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Writers Recommend

In this online exclusive we ask authors to share books, art, music, writing prompts, films—anything and everything—that has inspired them in their writing. We see this as a place for writers to turn to for ideas that will help feed their creative process.

Matt Sumell

posted 4.02.15

“Look, I’m far from military material. Undisciplined, hate authority, my ethics—perverted. But there is one military tenant I can and do get behind every time I sit down to write, and you probably know it already: ‘Embrace the suck.’ It’s going to suck, you guys. Big time. The sooner you accept that and get on with it anyway, the sooner you’re done. Why prolong your own suffering? Instead, treat it like a job. And that is trick number one: Buy a time clock. Although a bit noisy, I like the old school ones with the punch cards. Put your hours in. Two or three hours a day, whether you feel like it or not. And now that I’ve got you working, do what I do when I’m working: avoid working. Kind of. For whatever reason, writing a personal e-mail is infinitely less intimidating than a page of prose. Sometimes—when I get and stay stuck—I take some pressure off by opening up an e-mail window and writing in there instead. It helps me to think there’s less at stake. If that doesn’t do it, I change locations: desk to kitchen table, kitchen table to couch, couch to closet. I really like a dark, enclosed space. Something about it lends itself to daydreaming.”
—Matt Sumell, author of Making Nice (Henry Holt, 2015)

Tania James

posted 3.26.15

“If you were to glance over the chaos across my desk—inkless pens, paperbacks, an infant toothbrush—you might miss the object I count most valuable: a plastic rainbow-colored slinky. For years, whenever I found myself blocked, I’d pick up the slinky and toss it from hand to hand while walking in circles around my room. Maybe it’s the repetition of the sound, the shuffling of springs, but my mind burrows inside the world I’m building, unobliged to form an elegant sentence. I like elegant sentences, but my initial attempts are almost always doomed. So instead, I begin by thinking about characters, moving with them through a maze of what-ifs. Situations unfold, a left turn takes me by surprise. I don’t enjoy the same focus when I go for a walk outside; my imagination seems to work better within tighter physical boundaries. I realize that my attachment to the slinky is two parts Pavlovian and one part superstition, but there’s a whole lot of mystery where writing is concerned. Maybe engaging in a certain kind of physical activity—meditative, yet constrained—helps to quiet the traffic moving round my brain, to open a way forward. Or maybe it’s the magic of the slinky.”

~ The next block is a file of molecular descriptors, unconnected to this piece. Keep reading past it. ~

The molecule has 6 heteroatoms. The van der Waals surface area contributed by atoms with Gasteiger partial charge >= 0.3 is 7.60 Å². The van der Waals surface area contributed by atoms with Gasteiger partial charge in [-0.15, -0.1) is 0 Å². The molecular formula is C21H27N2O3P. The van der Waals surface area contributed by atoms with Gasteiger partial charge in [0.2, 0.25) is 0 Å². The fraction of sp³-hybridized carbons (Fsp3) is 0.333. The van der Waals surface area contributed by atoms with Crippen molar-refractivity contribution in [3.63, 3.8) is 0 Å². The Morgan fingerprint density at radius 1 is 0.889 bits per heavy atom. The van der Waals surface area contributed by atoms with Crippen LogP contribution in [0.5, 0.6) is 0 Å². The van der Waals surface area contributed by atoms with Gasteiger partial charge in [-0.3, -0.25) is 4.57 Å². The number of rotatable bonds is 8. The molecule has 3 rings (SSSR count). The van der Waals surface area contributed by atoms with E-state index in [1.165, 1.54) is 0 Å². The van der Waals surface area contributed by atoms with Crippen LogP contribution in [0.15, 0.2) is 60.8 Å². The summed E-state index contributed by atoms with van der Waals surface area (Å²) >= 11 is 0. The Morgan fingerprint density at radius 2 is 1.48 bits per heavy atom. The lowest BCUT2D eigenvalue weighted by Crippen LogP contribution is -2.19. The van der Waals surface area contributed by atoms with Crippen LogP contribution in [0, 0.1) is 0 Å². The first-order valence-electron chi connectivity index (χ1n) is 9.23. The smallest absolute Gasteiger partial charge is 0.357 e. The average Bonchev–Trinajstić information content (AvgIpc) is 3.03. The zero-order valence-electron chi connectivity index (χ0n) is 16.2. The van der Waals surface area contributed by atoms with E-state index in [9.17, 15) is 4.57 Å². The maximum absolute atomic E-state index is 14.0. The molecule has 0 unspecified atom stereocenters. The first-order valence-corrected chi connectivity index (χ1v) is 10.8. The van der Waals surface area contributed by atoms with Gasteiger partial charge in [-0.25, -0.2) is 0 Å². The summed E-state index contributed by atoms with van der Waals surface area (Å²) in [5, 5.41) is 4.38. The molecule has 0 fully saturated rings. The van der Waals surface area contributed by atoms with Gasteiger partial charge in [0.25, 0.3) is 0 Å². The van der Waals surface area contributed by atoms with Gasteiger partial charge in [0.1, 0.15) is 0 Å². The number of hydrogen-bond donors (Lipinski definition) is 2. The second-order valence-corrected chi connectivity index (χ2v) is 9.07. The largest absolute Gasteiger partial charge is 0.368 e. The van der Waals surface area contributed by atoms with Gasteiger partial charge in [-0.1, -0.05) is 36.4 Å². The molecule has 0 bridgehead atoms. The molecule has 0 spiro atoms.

—Tania James, author of The Tusk That Did the Damage (Knopf, 2015)

Elisa Albert

posted 3.19.15

“Above my desk, some talismans: ‘The Floor Scrapers’ by Gustave Caillebotte. I saw it when I was fourteen at the Musee D’Dorsay. The play of light on the floor got my attention, then it kept opening: What are the two on the right saying? Whose apartment is it, and will the people who live there feel the presence of this work when it’s done? Regardless, here are occupied bodies on a given day. Here is sweat and companionship, craftsmanship, dedication, destruction, rehabilitation. Attention to detail. Getting the job done. Next, an old photograph of anonymous huddled masses, disembarking from steerage in New York City in the early-twentieth century. Ancestors are like celebrities: They don’t know me, can only imagine me, but I know them, or want to think I do. My existence is in conversation with theirs. Then, a drawing from Orli Auslander’s ‘I Feel Bad’ series: ‘I Insist It’s Not PMS,’ which reminds me to laugh at myself, because if you can laugh at yourself, life and work will be joyful. Finally, a picture of my husband holding our son. Stare at these things for a while, or fail to see them because they’re always there. Some days, recognition and renewal. Some days, blindness. Regardless, onward: I have work to do. Lucky me.”
—Elisa Albert, author of After Birth (Houghton Mifflin Harcourt, 2015)

Monica Ong

posted 3.12.15

“My reality consists of full-time work, parenting, family, friends, and a laptop full of clients. When to write? One shift I made was to identify my ‘golden hour,’ the most conducive time of day for creative risk-taking, making, and doing. My husband is a night owl, but for me, it’s 4:00 AM to 6:00 AM. Everyone’s asleep, I’m freshly energized and not yet cluttered with the day’s noise. I make a list of no more than three goals to focus on so I can hit the ground running and make the most of it. I safeguard it from distraction or external requests, and show up adequately fed, with childcare covered. Outside of the ‘golden hour,’ I feed my writing with weekly self-care (zumba and yoga) and centering practices like chanting and meditation to help me prioritize playful messy progress over perfection. I obsessively watch modern dance (Pina) and choreography videos (Yanis Marshall, Jabbawockeez!) to observe how ordinary movements are deconstructed and reinterpreted into deliberate forms and primal gestures. But nothing beats the act of encouraging another human being: picking up the phone, or even better, meeting face to face over tea and cookies. Encouraging someone is how we exercise our most important assets: paying attention, listening, telling stories, braving the front lines of human struggle, and participating in shared vulnerability.”
—Monica Ong, author of Silent Anatomies (Kore Press, 2015)

Alice Eve Cohen

posted 3.05.15

“Years ago, a friend told me that she thinks of writer’s block as ‘fallow time,’ the season the farmer leaves the field unsown so that crops can grow more productively (I’m a city girl; I had to look it up). I’ve had some long fallow seasons—months, years—when I haven’t been able to start the story that’s burning inside of me. In retrospect, I realize that I wasn’t ready. But a writer has to write. So how do you start again after an extended dormant period? These strategies have worked for me: Try this prompt. Have your character reveal a secret she’s never told anybody before. The two-page secret I wrote a year ago won’t be in my book, but it got me started; I’m three hundred pages in. Invent deadlines. Mine have included: I must finish this essay by four o’clock today; I’ve promised to send a new piece to my writers group next week. Go out and be with nature. I live in New York City, where we are chronically nature-deprived. I’m lucky to live near Central Park. I have a favorite spot, overlooking the lake. It looks like the Adirondacks, with loads of wildlife and no traffic noise. Being there wakes up my imagination and makes me happy. Squelch your inner critic. If you have trouble, read and reread Anne Lamott’s Bird by Bird (Anchor, 1995), for her profound and hilariously funny take on doing battle with that self-judging voice. I keep the book permanently on my bedside table.”